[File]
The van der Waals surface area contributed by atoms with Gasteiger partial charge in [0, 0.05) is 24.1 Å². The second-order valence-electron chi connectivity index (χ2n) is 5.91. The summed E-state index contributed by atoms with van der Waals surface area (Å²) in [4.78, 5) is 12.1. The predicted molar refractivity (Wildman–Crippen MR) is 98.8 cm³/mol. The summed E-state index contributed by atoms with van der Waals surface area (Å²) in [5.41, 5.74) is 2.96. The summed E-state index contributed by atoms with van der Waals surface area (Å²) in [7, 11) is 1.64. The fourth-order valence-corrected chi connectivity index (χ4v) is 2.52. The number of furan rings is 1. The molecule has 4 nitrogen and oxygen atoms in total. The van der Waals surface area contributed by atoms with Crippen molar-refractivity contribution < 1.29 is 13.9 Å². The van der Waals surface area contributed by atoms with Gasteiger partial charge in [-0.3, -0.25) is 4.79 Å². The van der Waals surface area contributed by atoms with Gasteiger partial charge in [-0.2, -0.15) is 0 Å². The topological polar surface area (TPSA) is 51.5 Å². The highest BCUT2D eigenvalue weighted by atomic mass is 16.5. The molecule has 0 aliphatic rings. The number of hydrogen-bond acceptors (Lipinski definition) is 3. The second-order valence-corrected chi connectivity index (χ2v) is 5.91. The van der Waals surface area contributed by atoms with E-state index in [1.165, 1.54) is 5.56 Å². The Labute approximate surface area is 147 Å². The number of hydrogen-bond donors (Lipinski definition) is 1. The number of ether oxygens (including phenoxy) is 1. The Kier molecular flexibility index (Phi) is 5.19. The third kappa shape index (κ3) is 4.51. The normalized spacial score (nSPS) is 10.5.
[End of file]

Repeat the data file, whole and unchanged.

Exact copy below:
The van der Waals surface area contributed by atoms with Gasteiger partial charge in [0, 0.05) is 24.1 Å². The second-order valence-electron chi connectivity index (χ2n) is 5.91. The summed E-state index contributed by atoms with van der Waals surface area (Å²) in [4.78, 5) is 12.1. The predicted molar refractivity (Wildman–Crippen MR) is 98.8 cm³/mol. The summed E-state index contributed by atoms with van der Waals surface area (Å²) in [5.41, 5.74) is 2.96. The summed E-state index contributed by atoms with van der Waals surface area (Å²) in [7, 11) is 1.64. The fourth-order valence-corrected chi connectivity index (χ4v) is 2.52. The number of furan rings is 1. The molecule has 4 nitrogen and oxygen atoms in total. The van der Waals surface area contributed by atoms with Crippen molar-refractivity contribution < 1.29 is 13.9 Å². The van der Waals surface area contributed by atoms with Gasteiger partial charge in [-0.3, -0.25) is 4.79 Å². The van der Waals surface area contributed by atoms with Gasteiger partial charge in [-0.2, -0.15) is 0 Å². The topological polar surface area (TPSA) is 51.5 Å². The highest BCUT2D eigenvalue weighted by atomic mass is 16.5. The molecule has 0 aliphatic rings. The number of hydrogen-bond acceptors (Lipinski definition) is 3. The second-order valence-corrected chi connectivity index (χ2v) is 5.91. The van der Waals surface area contributed by atoms with E-state index in [1.165, 1.54) is 5.56 Å². The Labute approximate surface area is 147 Å². The number of hydrogen-bond donors (Lipinski definition) is 1. The number of ether oxygens (including phenoxy) is 1. The Kier molecular flexibility index (Phi) is 5.19. The third kappa shape index (κ3) is 4.51. The normalized spacial score (nSPS) is 10.5.